Date Published: April 18, 2019
Publisher: Public Library of Science
Author(s): Hee Jun Kim, Joel D. Greenspan, Richard Ohrbach, Roger B. Fillingim, William Maixner, Cynthia L. Renn, Meg Johantgen, Shijun Zhu, Susan G. Dorsey, Julian Koenig.
This study evaluated the contributions of psychological status and cardiovascular responsiveness to racial/ethnic differences in experimental pain sensitivity. The baseline measures of 3,159 healthy individuals—non-Hispanic white (NHW): 1,637, African-American (AA): 1,012, Asian: 299, and Hispanic: 211—from the OPPERA prospective cohort study were used. Cardiovascular responsiveness measures and psychological status were included in structural equation modeling based mediation analyses. Pain catastrophizing was a significant mediator for the associations between race/ethnicity and heat pain tolerance, heat pain ratings, heat pain aftersensations, mechanical cutaneous pain ratings and aftersensations, and mechanical cutaneous pain temporal summation for both Asians and AAs compared to NHWs. HR/MAP index showed a significant inconsistent (mitigating) mediating effect on the association between race/ethnicity (AAs vs. NHWs) and heat pain tolerance. Similarly, coping inconsistently mediated the association between race/ethnicity and mechanical cutaneous pain temporal summation in both AAs and Asians, compared to NHWs. The factor encompassing depression, anxiety, and stress was a significant mediator for the associations between race/ethnicity (Asians vs. NHWs) and heat pain aftersensations. Thus, while pain catastrophizing mediated racial/ethnic differences in many of the QST measures, the psychological and cardiovascular mediators were distinctly restrictive, signifying multiple independent mechanisms in racial/ethnic differences in pain.
Pain is a major health problem in the US, with an estimated 120 million (55.7%) adults reporting some level of pain in the previous three months, including chronic pain . Racial/ethnic disparities related to pain in the US have been studied widely, with racial/ethnic minorities reporting greater severity of chronic pain than non-Hispanic white (NHWs) [2–4]. The problem is compounded by lower quality of care provided to patients who are racial/ethnic minorities, including African Americans (AAs) and Hispanics compared to NHWs, whether the treatment is for acute pain, chronic pain, cancer pain, and or palliative pain care , . Furthermore, among AAs compared to NHWs, disability due to chronic pain is greater [7–9], quality of life among AAs with chronic knee and hip pain is poorer , and comorbid health conditions, including pain related anxiety, depression, and decreased physical function, are more common , , .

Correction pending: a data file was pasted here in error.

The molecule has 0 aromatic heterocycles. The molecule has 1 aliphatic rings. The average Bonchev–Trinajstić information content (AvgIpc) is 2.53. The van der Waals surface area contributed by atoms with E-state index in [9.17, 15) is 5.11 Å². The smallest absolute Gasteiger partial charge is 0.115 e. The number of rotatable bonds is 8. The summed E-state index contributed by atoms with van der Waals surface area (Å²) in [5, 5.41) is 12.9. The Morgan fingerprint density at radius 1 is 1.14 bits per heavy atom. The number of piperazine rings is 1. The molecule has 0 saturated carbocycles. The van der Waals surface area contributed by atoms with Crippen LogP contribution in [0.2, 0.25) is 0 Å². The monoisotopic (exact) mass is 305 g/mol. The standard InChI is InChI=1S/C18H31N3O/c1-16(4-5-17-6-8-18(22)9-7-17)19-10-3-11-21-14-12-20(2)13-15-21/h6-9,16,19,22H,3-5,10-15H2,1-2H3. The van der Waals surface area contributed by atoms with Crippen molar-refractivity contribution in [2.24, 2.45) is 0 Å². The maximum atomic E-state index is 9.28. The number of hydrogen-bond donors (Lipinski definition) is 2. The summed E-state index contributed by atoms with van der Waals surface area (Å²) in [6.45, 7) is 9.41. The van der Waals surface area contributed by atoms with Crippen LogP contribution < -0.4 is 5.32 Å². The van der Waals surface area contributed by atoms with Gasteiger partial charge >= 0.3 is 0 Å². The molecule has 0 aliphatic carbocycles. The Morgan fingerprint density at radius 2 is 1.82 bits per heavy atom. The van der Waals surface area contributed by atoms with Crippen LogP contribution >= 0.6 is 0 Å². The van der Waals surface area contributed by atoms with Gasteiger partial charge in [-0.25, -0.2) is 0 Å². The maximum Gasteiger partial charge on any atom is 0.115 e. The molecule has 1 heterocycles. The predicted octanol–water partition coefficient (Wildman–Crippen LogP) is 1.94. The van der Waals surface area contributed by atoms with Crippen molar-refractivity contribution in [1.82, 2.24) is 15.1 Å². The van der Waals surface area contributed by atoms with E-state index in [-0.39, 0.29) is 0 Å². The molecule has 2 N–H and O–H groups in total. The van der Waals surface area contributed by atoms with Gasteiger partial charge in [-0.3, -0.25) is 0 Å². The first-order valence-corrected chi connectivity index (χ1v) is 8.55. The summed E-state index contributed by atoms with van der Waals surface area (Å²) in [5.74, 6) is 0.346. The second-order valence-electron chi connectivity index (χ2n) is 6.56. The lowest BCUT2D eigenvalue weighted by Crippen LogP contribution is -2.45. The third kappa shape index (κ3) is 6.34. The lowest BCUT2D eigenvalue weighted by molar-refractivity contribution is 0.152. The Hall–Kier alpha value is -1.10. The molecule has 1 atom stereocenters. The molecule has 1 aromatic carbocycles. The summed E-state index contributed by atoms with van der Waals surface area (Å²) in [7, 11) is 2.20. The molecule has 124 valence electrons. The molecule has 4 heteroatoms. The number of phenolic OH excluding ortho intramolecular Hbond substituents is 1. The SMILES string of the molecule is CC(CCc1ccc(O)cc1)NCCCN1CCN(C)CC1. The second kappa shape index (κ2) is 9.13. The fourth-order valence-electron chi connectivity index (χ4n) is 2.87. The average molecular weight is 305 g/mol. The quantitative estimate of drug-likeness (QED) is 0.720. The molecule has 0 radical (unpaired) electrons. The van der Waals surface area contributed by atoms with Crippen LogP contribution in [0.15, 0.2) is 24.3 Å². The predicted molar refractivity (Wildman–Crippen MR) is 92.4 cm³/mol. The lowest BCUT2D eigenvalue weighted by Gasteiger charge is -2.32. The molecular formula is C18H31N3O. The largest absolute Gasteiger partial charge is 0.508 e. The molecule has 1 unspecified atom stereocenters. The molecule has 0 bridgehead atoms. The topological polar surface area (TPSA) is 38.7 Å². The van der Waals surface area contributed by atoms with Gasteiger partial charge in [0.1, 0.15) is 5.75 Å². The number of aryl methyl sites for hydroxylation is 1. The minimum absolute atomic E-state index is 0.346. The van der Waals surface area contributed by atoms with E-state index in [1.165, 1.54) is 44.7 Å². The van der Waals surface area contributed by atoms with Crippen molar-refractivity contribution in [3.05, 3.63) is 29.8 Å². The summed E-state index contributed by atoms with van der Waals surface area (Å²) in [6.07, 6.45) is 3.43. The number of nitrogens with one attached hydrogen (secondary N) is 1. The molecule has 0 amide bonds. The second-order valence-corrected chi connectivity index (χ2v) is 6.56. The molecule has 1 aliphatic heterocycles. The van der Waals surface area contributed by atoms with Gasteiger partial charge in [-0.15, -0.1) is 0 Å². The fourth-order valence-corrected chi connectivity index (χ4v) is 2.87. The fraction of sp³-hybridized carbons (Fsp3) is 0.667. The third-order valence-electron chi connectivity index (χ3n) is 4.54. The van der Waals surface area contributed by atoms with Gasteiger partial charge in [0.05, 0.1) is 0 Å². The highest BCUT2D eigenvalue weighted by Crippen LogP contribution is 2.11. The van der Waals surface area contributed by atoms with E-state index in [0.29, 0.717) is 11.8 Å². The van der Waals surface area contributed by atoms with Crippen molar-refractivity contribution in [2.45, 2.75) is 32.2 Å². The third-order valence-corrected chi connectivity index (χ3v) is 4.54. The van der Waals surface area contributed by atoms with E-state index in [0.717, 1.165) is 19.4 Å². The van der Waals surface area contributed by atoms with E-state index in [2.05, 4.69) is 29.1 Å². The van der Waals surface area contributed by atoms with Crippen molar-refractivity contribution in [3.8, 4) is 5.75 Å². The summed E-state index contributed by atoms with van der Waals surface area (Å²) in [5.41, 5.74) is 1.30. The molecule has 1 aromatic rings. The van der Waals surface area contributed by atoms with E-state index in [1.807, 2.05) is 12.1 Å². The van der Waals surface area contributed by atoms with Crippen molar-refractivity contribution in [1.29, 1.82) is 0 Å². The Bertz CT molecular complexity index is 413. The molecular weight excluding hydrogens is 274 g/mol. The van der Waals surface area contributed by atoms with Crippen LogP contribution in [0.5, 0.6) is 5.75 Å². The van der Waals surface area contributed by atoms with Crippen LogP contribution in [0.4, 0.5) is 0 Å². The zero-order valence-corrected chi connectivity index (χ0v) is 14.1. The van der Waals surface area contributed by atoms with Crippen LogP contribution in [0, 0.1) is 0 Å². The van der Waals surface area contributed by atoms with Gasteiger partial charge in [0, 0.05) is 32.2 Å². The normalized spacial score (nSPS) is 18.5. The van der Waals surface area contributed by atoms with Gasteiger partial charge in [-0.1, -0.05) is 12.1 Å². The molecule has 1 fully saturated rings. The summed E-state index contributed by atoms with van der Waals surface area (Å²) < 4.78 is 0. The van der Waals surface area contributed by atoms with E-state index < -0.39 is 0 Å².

This secondary analysis used data from the Orofacial Pain Prospective Evaluation and Risk Assessment Study (OPPERA). The OPPERA study was originally reviewed and approved by the Institutional Review Boards at the data coordinating center and at each of the four study sites. Exemption review with minimal risk was approved from the University of Maryland IRB for the present study.
Demographic characteristics of the four racial/ethnic groups are shown in Table 1.
Racial/ethnic differences in experimental pain sensitivity were found for many of our measures, and largely replicated studies that evaluated such measures individually. Pain catastrophizing was the most robust mediator of racial/ethnic differences in pain sensitivity, as it was found relevant to most pain measures for both AAs and Asians compared to NHWs. Two other psychological measures (DAS and Coping) and one cardiovascular response measure (HR/MAP) were found to be significant mediators for individual pain measures. Two of these mediators–Coping and HR/MAP–were inconsistent mediators, suggesting that they mitigated the total racial/ethnic differences in experimental pain sensitivity. Inconsistent mediation means that the mediator’s effects are in the opposite direction of the direct effects of the racial/ethnic differences in pain sensitivity, thus the total racial/ethnic differences combining the mediator’s effects and direct effects mitigated .
The current study provides several novel findings regarding factors significantly contributing to racial/ethnic differences in experimental pain sensitivity. The identified mediators, most notably pain catastrophizing, should be considered in pain management programs to implement better strategies to reduce clinical pain. Such better strategies may be particularly beneficial for AAs and Asians in the US. Other psychological and cardiovascular response factors appear to have very selective mediating effects, suggesting different mechanisms are relevant for racial/ethnic differences in specific types of pain. Further clinical and experimental research is required to increase our understanding of the suggested mechanisms explaining racial/ethnic differences in pain sensitivity and to extend our findings to clinical pain populations.